To 100 wt. parts of C10(epoxy),18-N6 azacrown obtained in Example 10, 1 wt. part of triphenylsulfonium-hexafluorophosphate was added as a photopolymerization initiator to form a mixture. A liquid crystal cell was prepared in the same manner as in Example 10 except for using the mixture instead of the C10(epoxy),18-N6 azacrown alone, and then gradually cooled down to room temperature to observe an alignment state, whereby a uniform monodomain alignment was confirmed. Then, the cell in this state was exposed to ultraviolet rays from a high-pressure mercury lamp at a photoenergy of 1.44 J/cm2 at a wavelength of 365 nm. Thereafter, the cell was cooled down to -20° C. to observe an alignment state, whereby a uniform monodomain alignment as observed at room temperature was confirmed to be retained at -20° C.

Fixation by complete solidification as by photopolymerization, etc., following the formation of a columnar structure vertical to the substrates in a discotic liquid crystal phase, is effective to reinforce a device, such as a charge-transporting channel device, having such a vertical columnar structure to be resistant to various environmental conditions, and is also effective to handle the solidified layer as a single sheet. Thus, such a charge-transporting channel mechanically reinforced by photo-polymerization can be separated as a sheet from a substrate for monodomain formation and then applied onto another prescribed device substrate. This allows the selection of a device substrate regardless of the discotic liquid crystal aligning performance of the substrate.

Examples 12-19

Glass substrates (c) coated with ITO-deposited film identical to those used in Example 3 were coated with the following surfactants (a)-(d) respectively having a homeotropic alignment characteristic after dilution in the same manner as in Example 3 to obtain 4 types of substrates in totally 16 sheets.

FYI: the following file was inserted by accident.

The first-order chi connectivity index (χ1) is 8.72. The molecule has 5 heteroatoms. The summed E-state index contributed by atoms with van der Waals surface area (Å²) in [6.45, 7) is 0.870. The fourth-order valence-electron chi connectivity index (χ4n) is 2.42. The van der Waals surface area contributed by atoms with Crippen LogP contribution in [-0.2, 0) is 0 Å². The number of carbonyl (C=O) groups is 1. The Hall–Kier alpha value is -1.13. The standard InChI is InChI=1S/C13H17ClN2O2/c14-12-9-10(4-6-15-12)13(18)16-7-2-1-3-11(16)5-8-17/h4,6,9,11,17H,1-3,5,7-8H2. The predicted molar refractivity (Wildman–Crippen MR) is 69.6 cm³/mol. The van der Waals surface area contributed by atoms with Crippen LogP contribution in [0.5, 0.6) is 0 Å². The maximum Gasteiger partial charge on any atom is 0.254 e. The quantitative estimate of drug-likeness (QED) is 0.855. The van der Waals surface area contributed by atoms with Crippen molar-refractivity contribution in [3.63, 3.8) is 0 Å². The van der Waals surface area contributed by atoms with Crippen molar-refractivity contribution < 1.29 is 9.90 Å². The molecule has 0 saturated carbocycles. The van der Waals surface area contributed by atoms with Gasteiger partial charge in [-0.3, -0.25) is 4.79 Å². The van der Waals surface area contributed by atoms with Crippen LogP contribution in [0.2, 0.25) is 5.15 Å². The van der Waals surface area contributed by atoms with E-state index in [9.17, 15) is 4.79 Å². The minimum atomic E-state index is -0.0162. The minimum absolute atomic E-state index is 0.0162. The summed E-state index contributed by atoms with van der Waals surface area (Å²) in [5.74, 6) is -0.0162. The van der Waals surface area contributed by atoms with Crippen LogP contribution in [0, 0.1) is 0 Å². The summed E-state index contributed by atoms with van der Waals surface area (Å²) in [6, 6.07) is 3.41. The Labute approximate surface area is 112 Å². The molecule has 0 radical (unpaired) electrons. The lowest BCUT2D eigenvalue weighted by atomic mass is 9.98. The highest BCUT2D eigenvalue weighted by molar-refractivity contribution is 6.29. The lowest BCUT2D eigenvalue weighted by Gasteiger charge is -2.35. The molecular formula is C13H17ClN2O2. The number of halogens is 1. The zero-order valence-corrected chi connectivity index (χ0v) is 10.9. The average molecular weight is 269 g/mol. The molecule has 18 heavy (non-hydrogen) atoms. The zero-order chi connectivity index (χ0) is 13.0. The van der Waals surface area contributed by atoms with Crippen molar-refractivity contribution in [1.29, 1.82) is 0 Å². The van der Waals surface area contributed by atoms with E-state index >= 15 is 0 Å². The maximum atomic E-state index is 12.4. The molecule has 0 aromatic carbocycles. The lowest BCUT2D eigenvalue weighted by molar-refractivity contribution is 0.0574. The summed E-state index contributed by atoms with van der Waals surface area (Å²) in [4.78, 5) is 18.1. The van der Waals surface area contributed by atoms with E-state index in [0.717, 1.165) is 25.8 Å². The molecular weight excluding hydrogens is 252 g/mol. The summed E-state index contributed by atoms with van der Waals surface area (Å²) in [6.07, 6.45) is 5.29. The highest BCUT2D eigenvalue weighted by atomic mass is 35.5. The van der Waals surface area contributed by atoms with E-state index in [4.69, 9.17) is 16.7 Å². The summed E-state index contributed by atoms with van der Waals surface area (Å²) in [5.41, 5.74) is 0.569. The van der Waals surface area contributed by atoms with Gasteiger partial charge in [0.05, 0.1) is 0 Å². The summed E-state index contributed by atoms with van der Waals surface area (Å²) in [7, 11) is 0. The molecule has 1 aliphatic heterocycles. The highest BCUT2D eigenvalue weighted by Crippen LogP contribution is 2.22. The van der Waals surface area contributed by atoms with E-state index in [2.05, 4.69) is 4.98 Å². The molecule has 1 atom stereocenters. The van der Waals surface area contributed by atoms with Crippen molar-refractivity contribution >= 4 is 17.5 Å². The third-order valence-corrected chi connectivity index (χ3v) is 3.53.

(a) C18 H37 Si(OMe)3

(b) C8 H17 C2 H4 Si(OMe)3

(c) C8 F17 H4 Si(OEt)3

(d) C16 H33 NH2

Then, similarly as in Examples 1-3, the same types of substrates were applied to each other to form totally 8 blank cells of four types. Two cells of each type were then filled with C12,18-N6 azacrown (Example (II), R=--CO--Ph--OC12 H25) and C16,18-N6 azacrown (Formula (II), R=--CO--Ph--OC16 H33), respectively, and then cooled, otherwise in the same manner as in Example 3 to form 8 types of liquid crystal cells. As a result of alignment state observation, it was conformed that a homeotropic monodomain was formed and could be stably retained down to room temperature in each cell.

As a result, according to the present invention, it has become possible to form a discotic liquid crystal device wherein a uniform homeotropic monodomain is formed from a wide scope of discotic liquid crystal compounds, and by utilizing a preferential charge-transporting characteristic along its columnar structure, various application devices can be provided.

Claims (8)

What is claimed is:
1. A discotic liquid crystal device, comprising:
substrate, and a discotic liquid crystal layer disposed in contact with the substrate and comprising discotic liquid crystal molecules each having a disk-shaped core and plural side chains connected to the core; wherein, in the discotic liquid crystal layer, the plural side chains of the discotic liquid crystal molecules are aligned vertically to the substrate at the boundary with the substrate, thereby forming a uniform columnar structure of discotic liquid crystal vertical to the substrate.
2. A device according to claim 1, wherein a preferential charge-transporting channel is formed along the columnar structure of discotic liquid crystal.
3. A device according to claim 1, wherein the plural side chains of the discotic crystal crystal molecules are vertically aligned with respect to the substrate under the action of a homeotropic alignment power imparted to the substrate in contact with the discotic liquid crystal layer.
4. A device according to claim 1, wherein the discotic liquid crystal has a discotic disordered phase directly below its isotropic phase.
5. A device according to claim 1, wherein the discotic liquid crystal comprises a cyclic crown compound.
6. The device according to claim 1, wherein the discotic liquid crystal is solidified by photopolymerization.
7. A method of aligning discotic liquid crystal, comprising: disposing in contact with a substrate a layer of discotic liquid crystal comprising discotic liquid crystal molecules each having a disk-shaped core and plural side chains connected to the core, and in the discotic liquid crystal layer, aligning the plural side chains of the discotic liquid crystal molecules vertically to the substrate, thereby forming a uniform columnar structure of discotic liquid crystal vertical to the substrate.
8. A method according to claim 7, further including a step of solidifying the discotic liquid crystal retaining the columnar structure.